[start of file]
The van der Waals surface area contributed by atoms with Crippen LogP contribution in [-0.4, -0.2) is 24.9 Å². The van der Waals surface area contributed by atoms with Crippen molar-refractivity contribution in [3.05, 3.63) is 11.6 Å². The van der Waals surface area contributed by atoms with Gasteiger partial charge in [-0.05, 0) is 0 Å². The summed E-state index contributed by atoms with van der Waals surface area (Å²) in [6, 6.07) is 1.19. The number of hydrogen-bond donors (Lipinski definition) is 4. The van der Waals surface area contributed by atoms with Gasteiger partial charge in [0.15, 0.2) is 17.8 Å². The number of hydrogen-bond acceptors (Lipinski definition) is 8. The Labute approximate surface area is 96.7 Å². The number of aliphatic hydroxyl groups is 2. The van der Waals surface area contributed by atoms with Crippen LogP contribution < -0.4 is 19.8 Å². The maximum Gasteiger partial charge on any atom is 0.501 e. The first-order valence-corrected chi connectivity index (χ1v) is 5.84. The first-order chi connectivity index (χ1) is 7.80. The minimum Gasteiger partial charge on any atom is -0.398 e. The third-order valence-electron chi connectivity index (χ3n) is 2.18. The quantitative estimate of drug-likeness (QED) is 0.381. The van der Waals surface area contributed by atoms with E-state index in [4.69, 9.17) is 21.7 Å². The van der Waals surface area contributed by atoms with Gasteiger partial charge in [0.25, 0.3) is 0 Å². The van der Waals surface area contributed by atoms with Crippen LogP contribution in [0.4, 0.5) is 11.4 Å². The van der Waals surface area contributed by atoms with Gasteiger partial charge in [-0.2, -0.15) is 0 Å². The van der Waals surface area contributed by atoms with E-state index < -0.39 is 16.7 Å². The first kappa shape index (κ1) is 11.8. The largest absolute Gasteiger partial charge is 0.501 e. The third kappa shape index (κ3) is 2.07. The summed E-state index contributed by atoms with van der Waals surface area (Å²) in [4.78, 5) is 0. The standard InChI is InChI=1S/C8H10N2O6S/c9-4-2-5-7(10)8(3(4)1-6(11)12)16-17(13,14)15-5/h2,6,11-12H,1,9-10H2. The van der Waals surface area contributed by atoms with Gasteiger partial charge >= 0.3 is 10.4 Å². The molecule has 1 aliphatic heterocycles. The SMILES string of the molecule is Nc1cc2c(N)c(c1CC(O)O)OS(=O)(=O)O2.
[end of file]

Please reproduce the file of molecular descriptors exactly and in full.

The van der Waals surface area contributed by atoms with Crippen LogP contribution in [-0.4, -0.2) is 24.9 Å². The van der Waals surface area contributed by atoms with Crippen molar-refractivity contribution in [3.05, 3.63) is 11.6 Å². The van der Waals surface area contributed by atoms with Gasteiger partial charge in [-0.05, 0) is 0 Å². The summed E-state index contributed by atoms with van der Waals surface area (Å²) in [6, 6.07) is 1.19. The number of hydrogen-bond donors (Lipinski definition) is 4. The van der Waals surface area contributed by atoms with Gasteiger partial charge in [0.15, 0.2) is 17.8 Å². The number of hydrogen-bond acceptors (Lipinski definition) is 8. The Labute approximate surface area is 96.7 Å². The number of aliphatic hydroxyl groups is 2. The van der Waals surface area contributed by atoms with Crippen LogP contribution < -0.4 is 19.8 Å². The maximum Gasteiger partial charge on any atom is 0.501 e. The first-order valence-corrected chi connectivity index (χ1v) is 5.84. The first-order chi connectivity index (χ1) is 7.80. The minimum Gasteiger partial charge on any atom is -0.398 e. The third-order valence-electron chi connectivity index (χ3n) is 2.18. The quantitative estimate of drug-likeness (QED) is 0.381. The van der Waals surface area contributed by atoms with E-state index in [4.69, 9.17) is 21.7 Å². The van der Waals surface area contributed by atoms with Gasteiger partial charge in [0.25, 0.3) is 0 Å². The van der Waals surface area contributed by atoms with Crippen LogP contribution in [0.4, 0.5) is 11.4 Å². The van der Waals surface area contributed by atoms with Gasteiger partial charge in [-0.2, -0.15) is 0 Å². The van der Waals surface area contributed by atoms with E-state index < -0.39 is 16.7 Å². The first kappa shape index (κ1) is 11.8. The largest absolute Gasteiger partial charge is 0.501 e. The third kappa shape index (κ3) is 2.07. The summed E-state index contributed by atoms with van der Waals surface area (Å²) in [4.78, 5) is 0. The standard InChI is InChI=1S/C8H10N2O6S/c9-4-2-5-7(10)8(3(4)1-6(11)12)16-17(13,14)15-5/h2,6,11-12H,1,9-10H2. The van der Waals surface area contributed by atoms with Gasteiger partial charge >= 0.3 is 10.4 Å². The molecule has 1 aliphatic heterocycles. The SMILES string of the molecule is Nc1cc2c(N)c(c1CC(O)O)OS(=O)(=O)O2.